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Animal Husbandry

Animal Husbandry

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Animal Husbandry

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  1. Animal Husbandry Objective 6.02: Understand animal husbandry

  2. Common Causes of Human Injury • Human Error- poor judgment, working when tired lack of focus, etc. • Improper Training- workers are not properly trained on how to handle animals or equipment.

  3. Common Causes of Human Injury • Failure to use personal protective equipment (PPE). Injuries occur from slippery floors, dusty conditions, etc when individuals do not use PPE. • Environmental factors such as poor ventilation.

  4. Chemical Safety • All chemicals must be properly labeled and stored. Material Safety Data Sheets must be maintained. • Workers must be trained on how to use chemicals. • Personal Protective Equipment must be used and properly cleaned following contact with chemicals.

  5. Animal Handling • Facilities- should provide safe environment for workers and animals. • Safe footing. • Adequate space to maneuver animals. • Properly working equipment. • Adequate lighting.

  6. Animal Handling

  7. Animal Behavior • Vision- livestock animals have a wider range of peripheral vision because their eyes are located on the sides of their head but have limited depth perception. • Animal vision causes reaction to movement and contrasting patterns. • Small objects or movements can distract animals and cause them to react.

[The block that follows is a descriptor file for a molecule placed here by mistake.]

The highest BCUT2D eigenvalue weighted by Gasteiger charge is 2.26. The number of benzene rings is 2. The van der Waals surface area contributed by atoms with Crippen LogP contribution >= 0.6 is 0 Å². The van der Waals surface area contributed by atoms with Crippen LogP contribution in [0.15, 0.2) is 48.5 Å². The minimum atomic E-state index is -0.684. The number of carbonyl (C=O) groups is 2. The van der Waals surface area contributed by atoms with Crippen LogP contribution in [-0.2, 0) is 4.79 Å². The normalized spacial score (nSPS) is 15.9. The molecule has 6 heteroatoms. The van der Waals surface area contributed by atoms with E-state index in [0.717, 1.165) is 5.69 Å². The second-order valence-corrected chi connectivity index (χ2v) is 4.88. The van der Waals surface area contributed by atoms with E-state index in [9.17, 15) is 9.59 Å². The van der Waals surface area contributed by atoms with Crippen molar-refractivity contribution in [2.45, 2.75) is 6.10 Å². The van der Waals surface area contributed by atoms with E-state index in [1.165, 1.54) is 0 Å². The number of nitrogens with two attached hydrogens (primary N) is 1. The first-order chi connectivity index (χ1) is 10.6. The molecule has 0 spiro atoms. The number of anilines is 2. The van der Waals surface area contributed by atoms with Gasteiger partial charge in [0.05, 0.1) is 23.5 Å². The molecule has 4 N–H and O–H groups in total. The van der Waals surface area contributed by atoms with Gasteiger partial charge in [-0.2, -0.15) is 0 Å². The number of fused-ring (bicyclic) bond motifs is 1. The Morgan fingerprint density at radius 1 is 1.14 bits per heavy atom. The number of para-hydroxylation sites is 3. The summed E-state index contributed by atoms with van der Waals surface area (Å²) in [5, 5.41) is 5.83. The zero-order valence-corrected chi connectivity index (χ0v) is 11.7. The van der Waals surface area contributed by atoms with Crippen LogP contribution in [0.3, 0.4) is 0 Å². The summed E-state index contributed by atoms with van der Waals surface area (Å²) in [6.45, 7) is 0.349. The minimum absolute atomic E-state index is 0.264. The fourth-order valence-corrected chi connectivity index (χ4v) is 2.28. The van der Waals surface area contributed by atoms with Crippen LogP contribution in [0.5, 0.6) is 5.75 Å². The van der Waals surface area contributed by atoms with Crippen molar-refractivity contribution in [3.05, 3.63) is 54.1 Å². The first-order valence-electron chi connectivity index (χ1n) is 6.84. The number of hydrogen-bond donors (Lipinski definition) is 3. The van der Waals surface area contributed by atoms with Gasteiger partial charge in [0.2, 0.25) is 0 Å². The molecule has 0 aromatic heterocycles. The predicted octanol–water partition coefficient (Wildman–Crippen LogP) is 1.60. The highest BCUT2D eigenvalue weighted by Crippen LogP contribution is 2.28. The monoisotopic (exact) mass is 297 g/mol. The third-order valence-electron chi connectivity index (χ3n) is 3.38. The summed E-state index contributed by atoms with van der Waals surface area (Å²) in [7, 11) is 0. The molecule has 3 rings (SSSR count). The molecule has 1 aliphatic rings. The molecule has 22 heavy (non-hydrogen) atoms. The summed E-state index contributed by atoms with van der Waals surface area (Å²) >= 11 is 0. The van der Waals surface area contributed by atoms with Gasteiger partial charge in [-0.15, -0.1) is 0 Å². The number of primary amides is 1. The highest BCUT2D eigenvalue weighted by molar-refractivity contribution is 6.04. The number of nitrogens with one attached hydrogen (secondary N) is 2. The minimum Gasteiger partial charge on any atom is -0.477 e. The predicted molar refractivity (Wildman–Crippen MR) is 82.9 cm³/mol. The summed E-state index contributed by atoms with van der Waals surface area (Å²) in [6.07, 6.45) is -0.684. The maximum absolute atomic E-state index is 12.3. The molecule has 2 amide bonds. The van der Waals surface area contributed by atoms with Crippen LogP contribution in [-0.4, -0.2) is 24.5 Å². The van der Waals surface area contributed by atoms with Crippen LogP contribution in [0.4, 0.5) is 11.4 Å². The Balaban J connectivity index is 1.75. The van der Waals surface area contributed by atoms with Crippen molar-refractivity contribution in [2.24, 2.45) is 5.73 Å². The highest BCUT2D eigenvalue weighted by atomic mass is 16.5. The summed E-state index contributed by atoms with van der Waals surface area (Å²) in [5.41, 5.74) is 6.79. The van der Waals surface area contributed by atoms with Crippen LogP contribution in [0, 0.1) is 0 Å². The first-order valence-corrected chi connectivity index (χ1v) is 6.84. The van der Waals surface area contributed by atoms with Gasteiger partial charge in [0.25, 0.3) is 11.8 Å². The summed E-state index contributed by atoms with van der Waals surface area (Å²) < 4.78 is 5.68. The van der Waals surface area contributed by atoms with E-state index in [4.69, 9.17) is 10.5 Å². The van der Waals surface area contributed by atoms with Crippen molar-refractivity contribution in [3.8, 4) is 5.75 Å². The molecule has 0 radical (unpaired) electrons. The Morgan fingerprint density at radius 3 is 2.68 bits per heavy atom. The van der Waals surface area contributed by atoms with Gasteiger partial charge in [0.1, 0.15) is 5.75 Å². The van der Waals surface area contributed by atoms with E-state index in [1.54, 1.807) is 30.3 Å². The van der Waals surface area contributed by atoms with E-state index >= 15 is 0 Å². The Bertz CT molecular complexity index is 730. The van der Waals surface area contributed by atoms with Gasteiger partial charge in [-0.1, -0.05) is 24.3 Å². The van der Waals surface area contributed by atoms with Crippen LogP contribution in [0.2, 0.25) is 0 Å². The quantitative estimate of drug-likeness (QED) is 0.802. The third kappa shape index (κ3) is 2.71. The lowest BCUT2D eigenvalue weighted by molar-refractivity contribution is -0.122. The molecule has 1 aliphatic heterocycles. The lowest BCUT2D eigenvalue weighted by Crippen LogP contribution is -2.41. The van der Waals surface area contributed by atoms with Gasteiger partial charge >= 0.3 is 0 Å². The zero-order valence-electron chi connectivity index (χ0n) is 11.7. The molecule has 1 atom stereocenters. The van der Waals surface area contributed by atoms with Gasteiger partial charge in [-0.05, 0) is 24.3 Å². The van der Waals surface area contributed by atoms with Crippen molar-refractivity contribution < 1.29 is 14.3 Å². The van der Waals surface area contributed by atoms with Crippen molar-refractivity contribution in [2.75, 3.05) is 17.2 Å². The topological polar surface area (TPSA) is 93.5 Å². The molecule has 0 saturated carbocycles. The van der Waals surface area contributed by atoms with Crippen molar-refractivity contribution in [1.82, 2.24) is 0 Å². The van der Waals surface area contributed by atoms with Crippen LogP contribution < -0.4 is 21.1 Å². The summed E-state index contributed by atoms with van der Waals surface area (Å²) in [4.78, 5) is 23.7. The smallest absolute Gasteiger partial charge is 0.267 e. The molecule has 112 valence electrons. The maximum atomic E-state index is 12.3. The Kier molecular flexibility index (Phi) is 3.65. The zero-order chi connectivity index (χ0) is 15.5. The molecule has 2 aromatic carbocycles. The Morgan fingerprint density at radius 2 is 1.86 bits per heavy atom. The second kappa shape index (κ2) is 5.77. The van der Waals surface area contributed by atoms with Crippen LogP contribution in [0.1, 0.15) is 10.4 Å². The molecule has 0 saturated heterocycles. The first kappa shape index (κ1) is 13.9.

8. Animal Behavior • Noise- animals react negatively to loud noises and high-pitched sounds. • Excessive noise confuses animals. • Animals remember negative experiences.

  9. Animal Behavior • Companion & livestock animals typically do not attack humans unless provoked or out of fear. • Animals tend to show aggression when cornered and they cannot escape. This concept of animal behavior is often referred to as “fight or flight.” • Animals will also show aggression when they are protecting their young.

  10. Animal Handling Recommendations

  11. Animal Restraint- • Use recommended equipment to restrain animals: • Head Gate and Squeeze Chutes for Livestock- design facilities to meet recommended specifications such as curved chutes with solid walls to encourage animals to move better and with less stress.

  12. Animal Restraint • Halters- use halters to tie horses and restrain cattle, sheep and goats. • Muzzles- use muzzles to restrain companion animals such as dogs and cats.

  13. “Flight Zone” of Cattle- • The imaginary circle that surrounds an animal or herd. When humans enter the flight zone, animals react and attempt to move away. Understanding the flight zone helps handlers efficiently move livestock.

  14. Awareness of Animal Behavior- • Watch for behavior of animals that indicate they are suspicious or scared: • Head raised. • Wide eyes. • Flaring nostrils. • Tense muscles. • Ear position.